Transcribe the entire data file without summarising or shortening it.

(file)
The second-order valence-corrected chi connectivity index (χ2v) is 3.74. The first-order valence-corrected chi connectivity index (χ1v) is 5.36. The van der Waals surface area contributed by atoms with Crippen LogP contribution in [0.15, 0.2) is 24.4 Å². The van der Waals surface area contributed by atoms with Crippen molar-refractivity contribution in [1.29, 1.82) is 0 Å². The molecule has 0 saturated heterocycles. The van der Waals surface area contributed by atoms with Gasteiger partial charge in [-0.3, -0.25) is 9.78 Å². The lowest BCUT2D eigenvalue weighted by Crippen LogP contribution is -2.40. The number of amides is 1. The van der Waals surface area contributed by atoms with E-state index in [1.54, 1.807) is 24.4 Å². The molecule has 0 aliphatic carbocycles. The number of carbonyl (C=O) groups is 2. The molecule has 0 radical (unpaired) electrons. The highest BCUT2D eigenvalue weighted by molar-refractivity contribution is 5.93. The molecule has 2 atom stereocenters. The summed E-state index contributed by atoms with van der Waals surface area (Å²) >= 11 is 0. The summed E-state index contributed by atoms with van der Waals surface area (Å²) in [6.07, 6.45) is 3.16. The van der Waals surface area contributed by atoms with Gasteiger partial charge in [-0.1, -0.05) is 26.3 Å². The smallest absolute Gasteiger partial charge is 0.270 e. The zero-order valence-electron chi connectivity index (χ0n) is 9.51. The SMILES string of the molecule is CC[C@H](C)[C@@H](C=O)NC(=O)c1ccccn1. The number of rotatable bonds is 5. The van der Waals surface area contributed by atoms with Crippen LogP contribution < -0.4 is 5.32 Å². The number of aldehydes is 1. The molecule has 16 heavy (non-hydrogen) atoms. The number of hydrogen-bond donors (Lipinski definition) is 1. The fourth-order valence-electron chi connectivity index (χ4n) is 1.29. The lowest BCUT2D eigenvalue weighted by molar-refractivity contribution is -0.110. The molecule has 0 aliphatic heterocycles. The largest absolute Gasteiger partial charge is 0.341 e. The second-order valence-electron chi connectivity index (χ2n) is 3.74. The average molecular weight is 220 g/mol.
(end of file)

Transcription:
The second-order valence-corrected chi connectivity index (χ2v) is 3.74. The first-order valence-corrected chi connectivity index (χ1v) is 5.36. The van der Waals surface area contributed by atoms with Crippen LogP contribution in [0.15, 0.2) is 24.4 Å². The van der Waals surface area contributed by atoms with Crippen molar-refractivity contribution in [1.29, 1.82) is 0 Å². The molecule has 0 saturated heterocycles. The van der Waals surface area contributed by atoms with Gasteiger partial charge in [-0.3, -0.25) is 9.78 Å². The lowest BCUT2D eigenvalue weighted by Crippen LogP contribution is -2.40. The number of amides is 1. The van der Waals surface area contributed by atoms with E-state index in [1.54, 1.807) is 24.4 Å². The molecule has 0 aliphatic carbocycles. The number of carbonyl (C=O) groups is 2. The molecule has 0 radical (unpaired) electrons. The highest BCUT2D eigenvalue weighted by molar-refractivity contribution is 5.93. The molecule has 2 atom stereocenters. The summed E-state index contributed by atoms with van der Waals surface area (Å²) >= 11 is 0. The summed E-state index contributed by atoms with van der Waals surface area (Å²) in [6.07, 6.45) is 3.16. The van der Waals surface area contributed by atoms with Gasteiger partial charge in [-0.1, -0.05) is 26.3 Å². The smallest absolute Gasteiger partial charge is 0.270 e. The zero-order valence-electron chi connectivity index (χ0n) is 9.51. The SMILES string of the molecule is CC[C@H](C)[C@@H](C=O)NC(=O)c1ccccn1. The number of rotatable bonds is 5. The van der Waals surface area contributed by atoms with Crippen LogP contribution < -0.4 is 5.32 Å². The number of aldehydes is 1. The molecule has 16 heavy (non-hydrogen) atoms. The number of hydrogen-bond donors (Lipinski definition) is 1. The fourth-order valence-electron chi connectivity index (χ4n) is 1.29. The lowest BCUT2D eigenvalue weighted by molar-refractivity contribution is -0.110. The molecule has 0 aliphatic heterocycles. The largest absolute Gasteiger partial charge is 0.341 e. The second-order valence-electron chi connectivity index (χ2n) is 3.74. The average molecular weight is 220 g/mol.